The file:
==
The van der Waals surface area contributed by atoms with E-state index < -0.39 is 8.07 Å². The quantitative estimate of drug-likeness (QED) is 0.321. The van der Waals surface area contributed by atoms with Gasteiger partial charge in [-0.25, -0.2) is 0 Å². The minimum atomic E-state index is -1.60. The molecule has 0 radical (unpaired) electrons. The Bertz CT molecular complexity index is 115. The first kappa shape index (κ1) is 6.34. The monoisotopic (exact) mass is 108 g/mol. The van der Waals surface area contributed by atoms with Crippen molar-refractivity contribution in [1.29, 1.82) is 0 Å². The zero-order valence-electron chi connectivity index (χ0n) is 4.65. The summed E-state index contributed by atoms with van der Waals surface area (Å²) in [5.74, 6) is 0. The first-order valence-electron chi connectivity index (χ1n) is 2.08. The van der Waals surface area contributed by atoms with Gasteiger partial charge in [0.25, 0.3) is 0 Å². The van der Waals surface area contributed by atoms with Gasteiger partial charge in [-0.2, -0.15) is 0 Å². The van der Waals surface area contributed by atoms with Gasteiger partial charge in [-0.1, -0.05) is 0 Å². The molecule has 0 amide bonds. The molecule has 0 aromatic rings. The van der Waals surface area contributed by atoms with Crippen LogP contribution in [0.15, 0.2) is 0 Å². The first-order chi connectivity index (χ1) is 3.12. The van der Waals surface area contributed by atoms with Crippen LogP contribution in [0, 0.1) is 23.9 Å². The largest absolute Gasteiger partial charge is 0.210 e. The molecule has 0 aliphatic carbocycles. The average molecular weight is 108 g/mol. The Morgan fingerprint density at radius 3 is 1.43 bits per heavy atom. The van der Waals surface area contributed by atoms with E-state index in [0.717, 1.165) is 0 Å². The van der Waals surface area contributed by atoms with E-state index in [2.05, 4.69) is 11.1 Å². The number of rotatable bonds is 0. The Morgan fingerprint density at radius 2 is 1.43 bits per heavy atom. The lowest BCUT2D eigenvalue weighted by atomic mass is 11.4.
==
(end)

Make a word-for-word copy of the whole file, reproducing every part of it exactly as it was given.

The van der Waals surface area contributed by atoms with E-state index < -0.39 is 8.07 Å². The quantitative estimate of drug-likeness (QED) is 0.321. The van der Waals surface area contributed by atoms with Gasteiger partial charge in [-0.25, -0.2) is 0 Å². The minimum atomic E-state index is -1.60. The molecule has 0 radical (unpaired) electrons. The Bertz CT molecular complexity index is 115. The first kappa shape index (κ1) is 6.34. The monoisotopic (exact) mass is 108 g/mol. The van der Waals surface area contributed by atoms with Crippen molar-refractivity contribution in [1.29, 1.82) is 0 Å². The zero-order valence-electron chi connectivity index (χ0n) is 4.65. The summed E-state index contributed by atoms with van der Waals surface area (Å²) in [5.74, 6) is 0. The first-order valence-electron chi connectivity index (χ1n) is 2.08. The van der Waals surface area contributed by atoms with Gasteiger partial charge in [0.25, 0.3) is 0 Å². The van der Waals surface area contributed by atoms with Gasteiger partial charge in [-0.2, -0.15) is 0 Å². The van der Waals surface area contributed by atoms with Gasteiger partial charge in [-0.1, -0.05) is 0 Å². The molecule has 0 amide bonds. The molecule has 0 aromatic rings. The van der Waals surface area contributed by atoms with Crippen LogP contribution in [0.15, 0.2) is 0 Å². The first-order chi connectivity index (χ1) is 3.12. The van der Waals surface area contributed by atoms with Crippen LogP contribution in [0, 0.1) is 23.9 Å². The largest absolute Gasteiger partial charge is 0.210 e. The molecule has 0 aliphatic carbocycles. The average molecular weight is 108 g/mol. The Morgan fingerprint density at radius 3 is 1.43 bits per heavy atom. The van der Waals surface area contributed by atoms with E-state index in [0.717, 1.165) is 0 Å². The van der Waals surface area contributed by atoms with E-state index in [2.05, 4.69) is 11.1 Å². The number of rotatable bonds is 0. The Morgan fingerprint density at radius 2 is 1.43 bits per heavy atom. The lowest BCUT2D eigenvalue weighted by atomic mass is 11.4.